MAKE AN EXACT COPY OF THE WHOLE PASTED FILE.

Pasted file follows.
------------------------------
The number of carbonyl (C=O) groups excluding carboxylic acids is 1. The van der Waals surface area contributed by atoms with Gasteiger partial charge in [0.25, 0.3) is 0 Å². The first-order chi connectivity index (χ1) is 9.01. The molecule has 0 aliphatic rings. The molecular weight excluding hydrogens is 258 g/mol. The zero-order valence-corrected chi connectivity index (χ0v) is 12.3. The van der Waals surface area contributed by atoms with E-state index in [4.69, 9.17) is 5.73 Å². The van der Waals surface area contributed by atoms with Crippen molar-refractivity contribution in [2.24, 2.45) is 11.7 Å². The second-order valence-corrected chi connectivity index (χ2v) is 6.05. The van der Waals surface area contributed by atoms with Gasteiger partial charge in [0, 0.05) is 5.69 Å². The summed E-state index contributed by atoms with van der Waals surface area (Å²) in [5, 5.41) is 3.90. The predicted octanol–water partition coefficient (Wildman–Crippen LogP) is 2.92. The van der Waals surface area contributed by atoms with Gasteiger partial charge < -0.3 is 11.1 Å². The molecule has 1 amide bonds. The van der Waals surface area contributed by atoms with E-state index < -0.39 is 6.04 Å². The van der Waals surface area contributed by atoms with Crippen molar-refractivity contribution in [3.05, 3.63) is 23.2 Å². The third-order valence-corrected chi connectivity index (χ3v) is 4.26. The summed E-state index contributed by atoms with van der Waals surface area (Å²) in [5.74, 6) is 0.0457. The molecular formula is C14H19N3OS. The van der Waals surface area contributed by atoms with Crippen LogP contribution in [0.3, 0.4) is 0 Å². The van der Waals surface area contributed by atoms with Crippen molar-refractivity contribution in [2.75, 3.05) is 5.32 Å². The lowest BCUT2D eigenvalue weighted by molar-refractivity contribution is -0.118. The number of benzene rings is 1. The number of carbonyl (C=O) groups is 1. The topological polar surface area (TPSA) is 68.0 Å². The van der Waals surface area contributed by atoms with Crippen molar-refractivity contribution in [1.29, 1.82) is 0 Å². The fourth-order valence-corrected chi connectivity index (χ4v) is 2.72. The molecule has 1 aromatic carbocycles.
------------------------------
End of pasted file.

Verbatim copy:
The number of carbonyl (C=O) groups excluding carboxylic acids is 1. The van der Waals surface area contributed by atoms with Gasteiger partial charge in [0.25, 0.3) is 0 Å². The first-order chi connectivity index (χ1) is 9.01. The molecule has 0 aliphatic rings. The molecular weight excluding hydrogens is 258 g/mol. The zero-order valence-corrected chi connectivity index (χ0v) is 12.3. The van der Waals surface area contributed by atoms with E-state index in [4.69, 9.17) is 5.73 Å². The van der Waals surface area contributed by atoms with Crippen molar-refractivity contribution in [2.24, 2.45) is 11.7 Å². The second-order valence-corrected chi connectivity index (χ2v) is 6.05. The van der Waals surface area contributed by atoms with Gasteiger partial charge in [0, 0.05) is 5.69 Å². The summed E-state index contributed by atoms with van der Waals surface area (Å²) in [5, 5.41) is 3.90. The predicted octanol–water partition coefficient (Wildman–Crippen LogP) is 2.92. The van der Waals surface area contributed by atoms with Gasteiger partial charge < -0.3 is 11.1 Å². The molecule has 1 amide bonds. The van der Waals surface area contributed by atoms with E-state index < -0.39 is 6.04 Å². The van der Waals surface area contributed by atoms with Crippen molar-refractivity contribution in [3.05, 3.63) is 23.2 Å². The third-order valence-corrected chi connectivity index (χ3v) is 4.26. The summed E-state index contributed by atoms with van der Waals surface area (Å²) in [5.74, 6) is 0.0457. The molecular formula is C14H19N3OS. The van der Waals surface area contributed by atoms with Crippen LogP contribution in [0.3, 0.4) is 0 Å². The van der Waals surface area contributed by atoms with Crippen molar-refractivity contribution in [2.75, 3.05) is 5.32 Å². The lowest BCUT2D eigenvalue weighted by molar-refractivity contribution is -0.118. The number of benzene rings is 1. The number of carbonyl (C=O) groups is 1. The topological polar surface area (TPSA) is 68.0 Å². The van der Waals surface area contributed by atoms with Crippen molar-refractivity contribution in [1.29, 1.82) is 0 Å². The fourth-order valence-corrected chi connectivity index (χ4v) is 2.72. The molecule has 1 aromatic carbocycles.